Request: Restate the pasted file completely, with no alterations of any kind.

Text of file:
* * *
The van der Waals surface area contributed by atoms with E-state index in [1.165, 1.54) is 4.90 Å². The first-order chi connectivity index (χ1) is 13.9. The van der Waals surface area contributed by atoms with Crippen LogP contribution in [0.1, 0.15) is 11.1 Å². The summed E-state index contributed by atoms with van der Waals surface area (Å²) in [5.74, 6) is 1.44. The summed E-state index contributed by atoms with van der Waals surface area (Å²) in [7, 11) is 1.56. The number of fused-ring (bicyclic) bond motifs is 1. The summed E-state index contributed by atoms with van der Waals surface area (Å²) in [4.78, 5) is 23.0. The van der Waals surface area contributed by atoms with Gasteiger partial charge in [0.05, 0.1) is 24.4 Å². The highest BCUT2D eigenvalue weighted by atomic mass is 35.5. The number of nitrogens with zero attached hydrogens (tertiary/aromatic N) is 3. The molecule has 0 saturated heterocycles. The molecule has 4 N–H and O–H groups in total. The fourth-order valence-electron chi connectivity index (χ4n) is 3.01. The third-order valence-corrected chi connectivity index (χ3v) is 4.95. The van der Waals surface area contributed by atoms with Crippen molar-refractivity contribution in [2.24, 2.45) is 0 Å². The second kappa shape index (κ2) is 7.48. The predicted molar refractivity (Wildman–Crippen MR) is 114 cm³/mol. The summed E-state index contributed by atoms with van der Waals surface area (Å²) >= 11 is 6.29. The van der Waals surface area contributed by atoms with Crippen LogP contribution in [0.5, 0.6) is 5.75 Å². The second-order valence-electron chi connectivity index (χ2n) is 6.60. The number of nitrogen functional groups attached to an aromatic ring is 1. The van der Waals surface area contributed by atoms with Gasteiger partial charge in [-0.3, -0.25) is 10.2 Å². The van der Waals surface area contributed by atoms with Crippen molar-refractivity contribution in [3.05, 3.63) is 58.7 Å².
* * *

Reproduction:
The van der Waals surface area contributed by atoms with E-state index in [1.165, 1.54) is 4.90 Å². The first-order chi connectivity index (χ1) is 13.9. The van der Waals surface area contributed by atoms with Crippen LogP contribution in [0.1, 0.15) is 11.1 Å². The summed E-state index contributed by atoms with van der Waals surface area (Å²) in [5.74, 6) is 1.44. The summed E-state index contributed by atoms with van der Waals surface area (Å²) in [7, 11) is 1.56. The number of fused-ring (bicyclic) bond motifs is 1. The summed E-state index contributed by atoms with van der Waals surface area (Å²) in [4.78, 5) is 23.0. The van der Waals surface area contributed by atoms with Gasteiger partial charge in [0.05, 0.1) is 24.4 Å². The highest BCUT2D eigenvalue weighted by atomic mass is 35.5. The number of nitrogens with zero attached hydrogens (tertiary/aromatic N) is 3. The molecule has 0 saturated heterocycles. The molecule has 4 N–H and O–H groups in total. The fourth-order valence-electron chi connectivity index (χ4n) is 3.01. The third-order valence-corrected chi connectivity index (χ3v) is 4.95. The van der Waals surface area contributed by atoms with Crippen molar-refractivity contribution in [2.24, 2.45) is 0 Å². The second kappa shape index (κ2) is 7.48. The predicted molar refractivity (Wildman–Crippen MR) is 114 cm³/mol. The summed E-state index contributed by atoms with van der Waals surface area (Å²) >= 11 is 6.29. The van der Waals surface area contributed by atoms with Crippen LogP contribution in [0.5, 0.6) is 5.75 Å². The second-order valence-electron chi connectivity index (χ2n) is 6.60. The number of nitrogen functional groups attached to an aromatic ring is 1. The van der Waals surface area contributed by atoms with Gasteiger partial charge in [-0.3, -0.25) is 10.2 Å². The van der Waals surface area contributed by atoms with Crippen molar-refractivity contribution in [3.05, 3.63) is 58.7 Å².